Public outrage over multi-million dollar CEO salaries will never go away when employees are underpaid. It offends our sense of fairness and the increasingly threadbare notion of Australia as an egalitarian nation.

This point is not lost on many who read about Woolworths’ admission it underpaid nearly 6,000 staff over ten years by a total $300 million.

The supermarket chain had failed to account for the actual hours that staff were working, with out-of-business-hours work patterns attracting penalty rates, which were not being added to their salaries.

Other companies which have been caught out with similar underpayments include Qantas, ABC, Commonwealth Bank, Bunnings, Super Retail Group and Michael Hill Jewellers.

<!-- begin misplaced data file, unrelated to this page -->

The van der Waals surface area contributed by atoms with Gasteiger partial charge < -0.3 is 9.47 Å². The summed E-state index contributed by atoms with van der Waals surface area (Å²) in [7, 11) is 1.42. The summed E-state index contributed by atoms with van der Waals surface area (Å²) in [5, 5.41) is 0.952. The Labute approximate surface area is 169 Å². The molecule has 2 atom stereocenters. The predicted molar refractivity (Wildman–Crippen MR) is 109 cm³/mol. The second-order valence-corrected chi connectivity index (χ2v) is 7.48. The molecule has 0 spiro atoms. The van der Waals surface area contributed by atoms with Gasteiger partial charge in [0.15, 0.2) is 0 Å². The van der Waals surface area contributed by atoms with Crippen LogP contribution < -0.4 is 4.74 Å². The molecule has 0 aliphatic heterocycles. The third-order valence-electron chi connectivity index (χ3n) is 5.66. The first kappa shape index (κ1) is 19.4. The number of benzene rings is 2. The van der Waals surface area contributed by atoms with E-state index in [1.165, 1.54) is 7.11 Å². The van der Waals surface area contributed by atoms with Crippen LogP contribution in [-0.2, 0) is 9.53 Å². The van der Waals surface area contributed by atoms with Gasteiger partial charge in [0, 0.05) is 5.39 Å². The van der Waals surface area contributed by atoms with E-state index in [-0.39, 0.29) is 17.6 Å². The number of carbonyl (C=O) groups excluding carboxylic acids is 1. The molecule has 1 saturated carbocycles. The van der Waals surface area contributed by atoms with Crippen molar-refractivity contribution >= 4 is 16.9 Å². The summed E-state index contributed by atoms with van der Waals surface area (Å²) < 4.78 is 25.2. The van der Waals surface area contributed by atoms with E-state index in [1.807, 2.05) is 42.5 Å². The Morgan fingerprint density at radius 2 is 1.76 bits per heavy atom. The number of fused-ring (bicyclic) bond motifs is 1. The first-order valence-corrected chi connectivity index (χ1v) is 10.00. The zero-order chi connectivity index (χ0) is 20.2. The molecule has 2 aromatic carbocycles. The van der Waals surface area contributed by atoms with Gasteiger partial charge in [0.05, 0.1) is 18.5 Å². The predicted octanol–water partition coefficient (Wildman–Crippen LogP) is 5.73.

While some business leaders laid blame on the complexity of modern awards, Fair Work Ombudsman, Sandra Parker said employers were at fault with “ineffective governance combined with complacency and carelessness toward employee entitlements”.

Human resources leader, Alec Bashinsky, was succinct in his response: “This is 101 stuff and not acceptable in any scenario”. For 14 years, Bashinsky was Asia Pacific talent leader for Deloitte, which employed more than 3,000 people in Australia alone.

Revelations such as the underpayments just add more fuel to the conflagration of distrust and anger, which has led to the rise of anti-establishment political movements around the world.

In Australia, it builds on a mountain of evidence of businesses behaving badly, following revelations of the deliberate underpayments and worker exploitation in the franchising sector and the litany of unethical decision-making unearthed in the recent Royal Commission into financial services.